By J. Edward Chamberlin
Bluebridge, $19.95, 208 pages
Island: How Islands Transform the World by J. Edward Chamberlin, Professor Emeritus of English and Comparative Literature at the University of Toronto, is a fascinating exploration and addition to the annals of maritime history. Islands have had a recognized impact on the world. Some nations inhabit islands or have been interested in them. There are also metaphors alluding to islands being the organizing principle of groups of people. Certain ideas and movement begin on islands, with the planet Earth being its own quiet island (so far).
“There are islands that limit us, and islands that liberate us; islands where love flourishes, and islands where hatred takes root; islands that hold us together, and islands that keep us apart.”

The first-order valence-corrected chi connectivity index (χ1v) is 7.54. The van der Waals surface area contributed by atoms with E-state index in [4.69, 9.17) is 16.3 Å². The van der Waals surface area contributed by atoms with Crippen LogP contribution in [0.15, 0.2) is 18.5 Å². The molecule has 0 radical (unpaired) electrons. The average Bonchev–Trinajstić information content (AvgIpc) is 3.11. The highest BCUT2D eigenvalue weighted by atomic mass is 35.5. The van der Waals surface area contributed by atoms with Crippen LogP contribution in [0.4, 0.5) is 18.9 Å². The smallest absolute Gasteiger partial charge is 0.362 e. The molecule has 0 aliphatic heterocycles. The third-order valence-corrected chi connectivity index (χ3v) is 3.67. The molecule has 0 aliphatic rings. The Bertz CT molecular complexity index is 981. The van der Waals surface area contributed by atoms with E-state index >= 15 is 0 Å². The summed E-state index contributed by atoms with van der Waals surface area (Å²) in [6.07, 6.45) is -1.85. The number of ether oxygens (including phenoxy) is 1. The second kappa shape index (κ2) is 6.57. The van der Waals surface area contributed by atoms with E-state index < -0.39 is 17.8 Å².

The book churns with all sorts of information. There are stories of historical players who sailed the seas and found exotic islands. One might even identify one’s own desire to go sail the seas. There is also geologic information, with Darwin playing a role in this story, as he was a geologist originally. In addition to a chapter on The Origin of the Islands, there is also a chapter on The Origin of the Species. Islands of many sorts, we find out, have performed a key role in separating populations of organisms so they can evolve into different species. Also included is the human settler/explorer story, as well as fascinating islands we should think about. Island will appeal to the national geographer, ocean explorer and traveler.
Reviewed by Ryder Miller
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